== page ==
Class of 2013 / Fellowships / Sea Grant News

One Fellow’s Unexpected Rise to (Social Media) Royalty

California Sea Grant provides unique educational opportunities for graduate students in the form of 12-month paid fellowships. Ariadne Reynolds completed her fellowship at the California State Coastal Conservancy.

The following is a guest post from Ariadne.

Ariadne Reynolds was a 2013 California Sea Grant State Fellow at the State Coastal Conservancy.

Ariadne Reynolds was a 2013 California Sea Grant State Fellow at the State Coastal Conservancy.

At the start of my California Sea Grant State Fellowship, I walked into the State Coastal Conservancy office armed and ready to help restore Southern California’s coastal wetlands. As the fellow for the agency’s South Coast Program, a large part of my work would be to help manage initiatives for the Southern California Wetlands Recovery Project, a consortium of 18 state and federal agencies who work together to protect and restore the region’s coastal wetlands and watersheds.

Naturally, the first step for an enthusiastic, digital media savvy Sea Grant fellow would be to share her host organization’s Facebook page and website with all of her friends, right?  Well, you can only imagine my shock and horror when I realized that neither the State Coastal Conservancy nor the Wetlands Recovery Project even had a Facebook page! And let’s not even discuss the fact that the Wetlands Recovery Project website was last updated sometime during the Clinton administration. Long story short, this state agency needed a major digital media makeover.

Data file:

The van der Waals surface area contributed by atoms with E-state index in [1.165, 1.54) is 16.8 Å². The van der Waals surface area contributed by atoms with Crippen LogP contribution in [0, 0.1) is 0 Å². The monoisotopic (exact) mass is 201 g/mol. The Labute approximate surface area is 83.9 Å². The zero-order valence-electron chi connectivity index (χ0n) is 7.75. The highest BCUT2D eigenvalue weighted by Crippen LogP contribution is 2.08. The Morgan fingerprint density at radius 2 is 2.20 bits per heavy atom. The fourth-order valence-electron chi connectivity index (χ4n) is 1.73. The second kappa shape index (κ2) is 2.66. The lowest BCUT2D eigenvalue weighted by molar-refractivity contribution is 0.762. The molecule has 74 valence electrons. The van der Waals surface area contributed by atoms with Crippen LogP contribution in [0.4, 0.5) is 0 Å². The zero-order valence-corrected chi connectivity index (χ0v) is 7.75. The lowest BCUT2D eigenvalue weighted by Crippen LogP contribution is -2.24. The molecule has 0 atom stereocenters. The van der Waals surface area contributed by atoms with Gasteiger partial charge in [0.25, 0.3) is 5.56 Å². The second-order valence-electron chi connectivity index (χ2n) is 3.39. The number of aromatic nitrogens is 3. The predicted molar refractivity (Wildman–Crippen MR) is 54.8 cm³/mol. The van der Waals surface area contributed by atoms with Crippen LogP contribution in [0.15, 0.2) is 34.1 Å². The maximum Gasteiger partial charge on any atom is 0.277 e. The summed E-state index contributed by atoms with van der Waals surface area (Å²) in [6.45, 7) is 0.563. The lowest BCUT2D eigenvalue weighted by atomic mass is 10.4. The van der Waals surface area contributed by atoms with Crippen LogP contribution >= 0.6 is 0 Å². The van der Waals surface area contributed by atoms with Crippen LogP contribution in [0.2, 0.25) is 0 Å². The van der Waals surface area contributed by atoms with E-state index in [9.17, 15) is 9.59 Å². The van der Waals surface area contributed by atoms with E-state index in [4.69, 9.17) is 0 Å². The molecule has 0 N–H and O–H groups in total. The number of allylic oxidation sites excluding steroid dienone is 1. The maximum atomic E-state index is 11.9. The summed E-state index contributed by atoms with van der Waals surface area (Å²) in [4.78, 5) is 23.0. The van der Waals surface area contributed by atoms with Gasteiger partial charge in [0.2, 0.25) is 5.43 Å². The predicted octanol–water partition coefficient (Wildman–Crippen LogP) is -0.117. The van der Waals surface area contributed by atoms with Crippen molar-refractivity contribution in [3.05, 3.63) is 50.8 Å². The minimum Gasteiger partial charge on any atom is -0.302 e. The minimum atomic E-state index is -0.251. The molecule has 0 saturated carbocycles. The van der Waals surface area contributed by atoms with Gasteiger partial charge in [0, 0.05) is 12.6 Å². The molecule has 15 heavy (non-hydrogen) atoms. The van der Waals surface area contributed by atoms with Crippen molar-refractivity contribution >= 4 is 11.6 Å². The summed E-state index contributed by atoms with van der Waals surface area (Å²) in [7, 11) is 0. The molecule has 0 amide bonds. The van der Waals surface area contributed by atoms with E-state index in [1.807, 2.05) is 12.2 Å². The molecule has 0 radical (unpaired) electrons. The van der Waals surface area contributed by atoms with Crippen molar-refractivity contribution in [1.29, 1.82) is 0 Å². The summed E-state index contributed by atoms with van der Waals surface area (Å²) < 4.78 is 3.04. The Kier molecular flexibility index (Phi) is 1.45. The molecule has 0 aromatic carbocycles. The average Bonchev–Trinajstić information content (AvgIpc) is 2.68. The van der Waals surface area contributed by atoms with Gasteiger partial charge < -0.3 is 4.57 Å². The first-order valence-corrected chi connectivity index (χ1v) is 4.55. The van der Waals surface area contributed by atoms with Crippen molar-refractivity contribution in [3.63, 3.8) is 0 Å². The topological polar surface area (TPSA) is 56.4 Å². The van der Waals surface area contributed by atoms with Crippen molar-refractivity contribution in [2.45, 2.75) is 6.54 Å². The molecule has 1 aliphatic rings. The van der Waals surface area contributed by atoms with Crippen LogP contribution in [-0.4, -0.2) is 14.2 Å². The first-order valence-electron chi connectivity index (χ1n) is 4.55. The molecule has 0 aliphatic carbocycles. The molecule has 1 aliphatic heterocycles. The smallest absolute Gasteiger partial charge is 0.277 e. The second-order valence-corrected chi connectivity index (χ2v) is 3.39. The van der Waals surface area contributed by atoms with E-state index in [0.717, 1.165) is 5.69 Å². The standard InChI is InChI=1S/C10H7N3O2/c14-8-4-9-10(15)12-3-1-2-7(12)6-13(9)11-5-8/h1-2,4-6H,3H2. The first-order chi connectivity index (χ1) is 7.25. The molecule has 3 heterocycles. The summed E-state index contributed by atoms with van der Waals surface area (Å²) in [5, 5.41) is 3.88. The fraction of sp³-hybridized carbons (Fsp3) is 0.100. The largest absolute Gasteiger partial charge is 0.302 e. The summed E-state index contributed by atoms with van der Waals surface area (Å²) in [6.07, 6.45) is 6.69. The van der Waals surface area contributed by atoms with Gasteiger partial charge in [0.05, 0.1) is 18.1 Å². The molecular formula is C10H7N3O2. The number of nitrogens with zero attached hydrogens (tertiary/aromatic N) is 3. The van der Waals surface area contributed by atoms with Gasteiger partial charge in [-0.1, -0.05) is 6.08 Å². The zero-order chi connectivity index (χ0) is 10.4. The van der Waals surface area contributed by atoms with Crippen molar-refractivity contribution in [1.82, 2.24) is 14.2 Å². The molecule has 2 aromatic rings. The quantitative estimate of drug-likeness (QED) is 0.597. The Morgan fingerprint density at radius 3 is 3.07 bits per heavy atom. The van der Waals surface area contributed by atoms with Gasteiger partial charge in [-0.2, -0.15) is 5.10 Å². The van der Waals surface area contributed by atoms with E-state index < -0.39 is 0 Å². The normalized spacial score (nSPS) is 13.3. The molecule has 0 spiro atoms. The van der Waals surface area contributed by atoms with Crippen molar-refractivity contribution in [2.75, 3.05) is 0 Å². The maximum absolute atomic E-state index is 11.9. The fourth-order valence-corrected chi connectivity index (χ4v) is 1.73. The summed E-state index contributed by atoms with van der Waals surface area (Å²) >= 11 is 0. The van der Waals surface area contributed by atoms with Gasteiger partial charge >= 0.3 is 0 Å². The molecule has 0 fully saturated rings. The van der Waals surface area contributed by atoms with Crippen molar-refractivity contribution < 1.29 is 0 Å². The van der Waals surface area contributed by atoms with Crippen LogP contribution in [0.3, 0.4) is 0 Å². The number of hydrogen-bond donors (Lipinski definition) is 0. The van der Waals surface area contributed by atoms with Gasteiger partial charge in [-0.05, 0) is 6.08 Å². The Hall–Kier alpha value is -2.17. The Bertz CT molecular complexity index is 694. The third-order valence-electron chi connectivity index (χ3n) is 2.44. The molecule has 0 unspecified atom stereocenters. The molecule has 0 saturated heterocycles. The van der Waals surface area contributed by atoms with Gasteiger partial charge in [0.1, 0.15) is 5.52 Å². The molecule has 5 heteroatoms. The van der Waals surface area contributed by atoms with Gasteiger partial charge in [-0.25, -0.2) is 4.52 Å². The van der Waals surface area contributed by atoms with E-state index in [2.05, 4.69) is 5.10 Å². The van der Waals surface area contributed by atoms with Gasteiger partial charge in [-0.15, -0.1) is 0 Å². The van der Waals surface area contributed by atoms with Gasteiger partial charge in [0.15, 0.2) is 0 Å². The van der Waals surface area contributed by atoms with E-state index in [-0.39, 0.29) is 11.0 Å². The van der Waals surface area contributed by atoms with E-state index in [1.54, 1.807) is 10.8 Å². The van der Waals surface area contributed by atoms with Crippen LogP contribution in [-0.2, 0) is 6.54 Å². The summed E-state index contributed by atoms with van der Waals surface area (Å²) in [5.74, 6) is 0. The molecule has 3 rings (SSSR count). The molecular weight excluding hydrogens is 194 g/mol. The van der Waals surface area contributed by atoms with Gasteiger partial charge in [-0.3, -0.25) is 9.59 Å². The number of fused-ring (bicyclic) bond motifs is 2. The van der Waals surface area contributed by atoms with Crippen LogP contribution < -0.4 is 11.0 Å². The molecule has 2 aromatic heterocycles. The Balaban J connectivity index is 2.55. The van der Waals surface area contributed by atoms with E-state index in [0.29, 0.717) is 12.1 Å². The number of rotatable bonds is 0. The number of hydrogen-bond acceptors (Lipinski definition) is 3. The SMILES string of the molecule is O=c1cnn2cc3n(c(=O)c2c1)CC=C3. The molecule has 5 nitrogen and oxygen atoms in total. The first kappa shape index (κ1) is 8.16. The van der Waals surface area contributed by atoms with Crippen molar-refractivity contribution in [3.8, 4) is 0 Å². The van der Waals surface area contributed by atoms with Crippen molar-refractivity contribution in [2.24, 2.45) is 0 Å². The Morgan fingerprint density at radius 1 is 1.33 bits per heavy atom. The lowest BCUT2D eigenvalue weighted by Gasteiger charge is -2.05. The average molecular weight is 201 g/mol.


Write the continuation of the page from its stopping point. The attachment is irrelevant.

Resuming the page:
So began the campaign to convince my colleagues—who were extremely busy managing real life on-the-ground restoration partnerships—that virtual partnerships were worth our while. After several social media strategy presentations and memos, I got permission to bring the Coastal Conservancy into the big bad world of social media by creating a Facebook page and Twitter account. I also began working with a small team to build a new Wetlands Recovery Project website so that we could better highlight the amazing restoration projects that we help fund and manage in Southern California. Twitter: Wetlands Recovery Project, part of the State Coastal Conservancy

After months of learning to use the blogging tool WordPress, as well as how to post, like, share, and tweet, the Coastal Conservancy and the Wetlands Recovery Project have joined the digital media movement. We just launched our new Wetlands Recovery Project website that features our projects and partners in interactive and exciting new ways, and we have Facebook and Twitter accounts that keep gaining followers every day.

I’m happy to report that at our Sea Grant Fellow going away party, I was presented with the “Website and Social Media Queen” Award, a distinction that I will cherish throughout my career. Who knew that WordPress and Facebook could catapult you into royalty?

And because a Sea Grant Fellow’s work is never done, please “like” the State Coastal Conservancy and the Wetlands Recovery Project on Facebook, and visit our snazzy new website at

Written by Ariadne Reynolds

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California Sea Grant sponsored a YouTube video contest among 2013 State Fellows. The goal was to provide the public with an engaging look behind the scenes of resource management through a self-produced video. Ariadne earned first place for her video titled “Restoring Southern California’s Coastal Wetlands.”

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